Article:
Turnabout is fair play: Chileans in the US

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JHyre
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Turnabout is fair play: Chileans in the US

Post by JHyre » Tue Jan 04, 2011 12:01 pm

Curious as to what Chileans or other Latins like/ do not like about living in the US. We can drag discussions of living in Australia and other Anglosphere neighbors or Europe into it as well.

Probably the number one complaint I hear is that it is hard to raise children in what more traditional cultures would view as a very culturally toxic environment. With kids, Chileans in the US tend to dislike the early and constant exposure to sexual themes and overall lack of respect for family, at least as depicted in the popular culture. Many Chileans are pleasantly surprised by how family oriented midwesterners are, in contrast to what is depicted/pushed in movies, teen magazines, etc.

What they like, well it's a material paradise. Quiet, safe, orderly and cheap, at least here in the midwest.

John Hyre

bones
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Re: Turnabout is fair play: Chileans in the US

Post by bones » Tue Jan 04, 2011 12:10 pm

I can tell you that complaint #1 is the US health care system - i.e. navigating through the mess that is filing claims, finding out what services are covered on your health plan and the limits to the # of times a service will be covered within a period of time, getting incorrect information from both the doctor's office and the insurer about what services are covered and at which location. And, last but not least, THE COST! When we we only had emergency coverage, she called around to different places to find out exam costs and the doctor's offices in some cases couldn't even give her a price! From her experience she has also found doctors in Chile to be more thorough, patient, and friendly, and she's seen several in both countries.

Also - public transport

However, both of these may be offset by the fact that people have garage sales. She was absolutely shocked that people would sell such good stuff for so cheap or even give things away. Once spring rolls around, Saturday mornings are allotted for the pursuit of ultra-cheap goods.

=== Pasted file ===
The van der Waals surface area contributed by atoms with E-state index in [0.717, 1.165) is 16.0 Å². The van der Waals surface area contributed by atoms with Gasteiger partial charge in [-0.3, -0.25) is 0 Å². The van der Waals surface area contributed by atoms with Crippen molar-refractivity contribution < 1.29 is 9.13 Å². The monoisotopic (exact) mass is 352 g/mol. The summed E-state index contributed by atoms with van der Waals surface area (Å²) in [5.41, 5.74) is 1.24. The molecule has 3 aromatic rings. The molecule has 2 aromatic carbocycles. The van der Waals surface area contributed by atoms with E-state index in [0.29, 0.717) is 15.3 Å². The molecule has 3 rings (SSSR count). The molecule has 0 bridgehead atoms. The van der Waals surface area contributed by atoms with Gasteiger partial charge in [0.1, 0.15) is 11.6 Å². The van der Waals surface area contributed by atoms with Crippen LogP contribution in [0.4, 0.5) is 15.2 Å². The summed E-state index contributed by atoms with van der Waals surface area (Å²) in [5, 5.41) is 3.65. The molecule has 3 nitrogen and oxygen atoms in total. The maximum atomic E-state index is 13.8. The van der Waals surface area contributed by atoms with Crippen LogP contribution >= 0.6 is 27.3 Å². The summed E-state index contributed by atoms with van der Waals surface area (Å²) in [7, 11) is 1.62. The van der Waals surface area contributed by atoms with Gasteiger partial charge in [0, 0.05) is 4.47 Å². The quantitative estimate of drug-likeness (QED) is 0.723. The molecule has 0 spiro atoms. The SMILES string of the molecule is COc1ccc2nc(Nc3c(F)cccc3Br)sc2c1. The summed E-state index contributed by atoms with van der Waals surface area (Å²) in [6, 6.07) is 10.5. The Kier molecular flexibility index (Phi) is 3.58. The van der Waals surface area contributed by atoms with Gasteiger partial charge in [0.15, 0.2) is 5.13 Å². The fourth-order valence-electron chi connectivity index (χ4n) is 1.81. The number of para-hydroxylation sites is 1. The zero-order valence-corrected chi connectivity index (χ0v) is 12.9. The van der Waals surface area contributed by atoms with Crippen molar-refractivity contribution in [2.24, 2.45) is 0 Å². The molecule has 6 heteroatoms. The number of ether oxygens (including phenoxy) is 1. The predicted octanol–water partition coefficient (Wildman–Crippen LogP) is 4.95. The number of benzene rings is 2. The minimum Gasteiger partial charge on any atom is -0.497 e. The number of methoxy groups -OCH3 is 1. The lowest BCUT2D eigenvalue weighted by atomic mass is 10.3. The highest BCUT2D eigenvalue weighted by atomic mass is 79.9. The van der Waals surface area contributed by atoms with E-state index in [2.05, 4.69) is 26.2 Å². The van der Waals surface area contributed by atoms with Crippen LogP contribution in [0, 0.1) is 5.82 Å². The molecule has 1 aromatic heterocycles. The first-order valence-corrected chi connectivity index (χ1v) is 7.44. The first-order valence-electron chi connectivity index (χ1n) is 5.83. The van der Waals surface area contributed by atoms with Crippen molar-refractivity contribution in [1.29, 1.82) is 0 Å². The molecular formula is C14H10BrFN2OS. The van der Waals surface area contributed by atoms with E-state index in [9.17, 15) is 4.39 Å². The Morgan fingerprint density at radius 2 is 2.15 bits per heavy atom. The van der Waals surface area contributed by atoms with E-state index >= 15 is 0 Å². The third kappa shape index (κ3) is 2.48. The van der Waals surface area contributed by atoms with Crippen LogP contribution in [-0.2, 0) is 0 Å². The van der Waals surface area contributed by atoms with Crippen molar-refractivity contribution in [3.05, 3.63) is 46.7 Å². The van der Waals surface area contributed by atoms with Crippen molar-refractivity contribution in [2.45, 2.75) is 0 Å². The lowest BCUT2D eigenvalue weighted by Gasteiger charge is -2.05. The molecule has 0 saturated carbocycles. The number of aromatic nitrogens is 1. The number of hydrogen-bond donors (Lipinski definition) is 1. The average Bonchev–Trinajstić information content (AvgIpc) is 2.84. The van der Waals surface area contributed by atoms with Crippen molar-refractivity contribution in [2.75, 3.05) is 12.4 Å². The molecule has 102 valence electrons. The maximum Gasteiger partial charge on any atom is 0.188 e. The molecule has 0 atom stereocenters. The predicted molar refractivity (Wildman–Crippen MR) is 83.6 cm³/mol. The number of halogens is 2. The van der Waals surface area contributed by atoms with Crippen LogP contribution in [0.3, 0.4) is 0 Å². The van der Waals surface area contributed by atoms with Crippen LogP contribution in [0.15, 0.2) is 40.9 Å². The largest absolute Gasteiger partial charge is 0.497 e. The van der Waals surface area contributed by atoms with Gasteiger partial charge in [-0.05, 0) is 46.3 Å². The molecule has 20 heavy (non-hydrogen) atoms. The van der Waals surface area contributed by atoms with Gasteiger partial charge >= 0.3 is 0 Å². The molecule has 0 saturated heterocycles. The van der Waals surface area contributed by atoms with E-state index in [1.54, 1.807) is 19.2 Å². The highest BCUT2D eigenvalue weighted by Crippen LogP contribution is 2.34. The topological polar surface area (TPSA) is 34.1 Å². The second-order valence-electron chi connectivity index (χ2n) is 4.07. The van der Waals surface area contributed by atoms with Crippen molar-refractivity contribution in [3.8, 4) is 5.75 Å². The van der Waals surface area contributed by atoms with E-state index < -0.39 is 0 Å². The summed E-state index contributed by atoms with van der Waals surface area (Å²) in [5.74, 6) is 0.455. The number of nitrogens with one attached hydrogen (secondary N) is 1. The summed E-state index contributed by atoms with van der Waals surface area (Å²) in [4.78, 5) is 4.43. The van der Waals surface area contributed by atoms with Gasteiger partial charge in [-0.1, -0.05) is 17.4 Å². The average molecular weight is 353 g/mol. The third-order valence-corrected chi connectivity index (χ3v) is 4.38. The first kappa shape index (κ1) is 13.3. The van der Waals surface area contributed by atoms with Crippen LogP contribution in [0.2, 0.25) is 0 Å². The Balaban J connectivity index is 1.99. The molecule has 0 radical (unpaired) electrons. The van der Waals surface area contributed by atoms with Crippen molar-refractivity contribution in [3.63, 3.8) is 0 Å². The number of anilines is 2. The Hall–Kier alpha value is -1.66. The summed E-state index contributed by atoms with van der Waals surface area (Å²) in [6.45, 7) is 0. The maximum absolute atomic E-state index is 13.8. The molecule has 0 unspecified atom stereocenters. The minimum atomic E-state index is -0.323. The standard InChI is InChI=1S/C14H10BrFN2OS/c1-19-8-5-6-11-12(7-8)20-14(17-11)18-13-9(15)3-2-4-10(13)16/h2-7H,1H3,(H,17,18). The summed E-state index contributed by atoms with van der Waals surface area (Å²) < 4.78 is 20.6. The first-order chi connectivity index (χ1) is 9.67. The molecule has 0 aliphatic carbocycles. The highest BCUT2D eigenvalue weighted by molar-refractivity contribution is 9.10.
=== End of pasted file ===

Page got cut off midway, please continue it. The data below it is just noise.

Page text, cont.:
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Re: Turnabout is fair play: Chileans in the US

Post by stgogiant » Tue Jan 04, 2011 12:27 pm

bones wrote:I can tell you that complaint #1 is the US health care system - i.e. navigating through the mess that is filing claims, finding out what services are covered on your health plan and the limits to the # of times a service will be covered within a period of time, getting incorrect information from both the doctor's office and the insurer about what services are covered and at which location. And, last but not least, THE COST! When we we only had emergency coverage, she called around to different places to find out exam costs and the doctor's offices in some cases couldn't even give her a price! From her experience she has also found doctors in Chile to be more thorough, patient, and friendly, and she's seen several in both countries.

Also - public transport

However, both of these may be offset by the fact that people have garage sales. She was absolutely shocked that people would sell such good stuff for so cheap or even give things away. Once spring rolls around, Saturday mornings are allotted for the pursuit of ultra-cheap goods.
I'd fully agree w/ that assessment as an American. Healthcare is a mess. While my wife and I were living in the States, twice I received bills for things after the fact that the doctor's office never mentioned were part of a given procedure. Speaking for my Chilean wife, she would definitely add the wide variety of new goods available in stores (retail, grocery, etc) to the list of pros...though she LOVED the garage sales too (shocker that a woman loved the shopping in the US, I know). In a major US metropolitan area you could literally furnish a whole apartment with pretty nice stuff for FREE on Craigslist. Try doing that in Stgo. Other cons would be the high price of eating out/going out, and, interestingly enough, she disliked freeway driving there (too many lanes was the main issue :D )

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Re: Turnabout is fair play: Chileans in the US

Post by JHyre » Tue Jan 04, 2011 12:28 pm

By public transport, I would assume you mean scarcity thereof?

BTW, posters please mention where in the US you/your friends were. Characteristics vary significantly by region (e.g. LA, CA vs Columbus, Ohio)

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Re: Turnabout is fair play: Chileans in the US

Post by bones » Tue Jan 04, 2011 12:50 pm

By public transport, I would assume you mean scarcity thereof?
Yes, scarcity thereof and infrequency of service (especially buses)
BTW, posters please mention where in the US you/your friends were. Characteristics vary significantly by region (e.g. LA, CA vs Columbus, Ohio)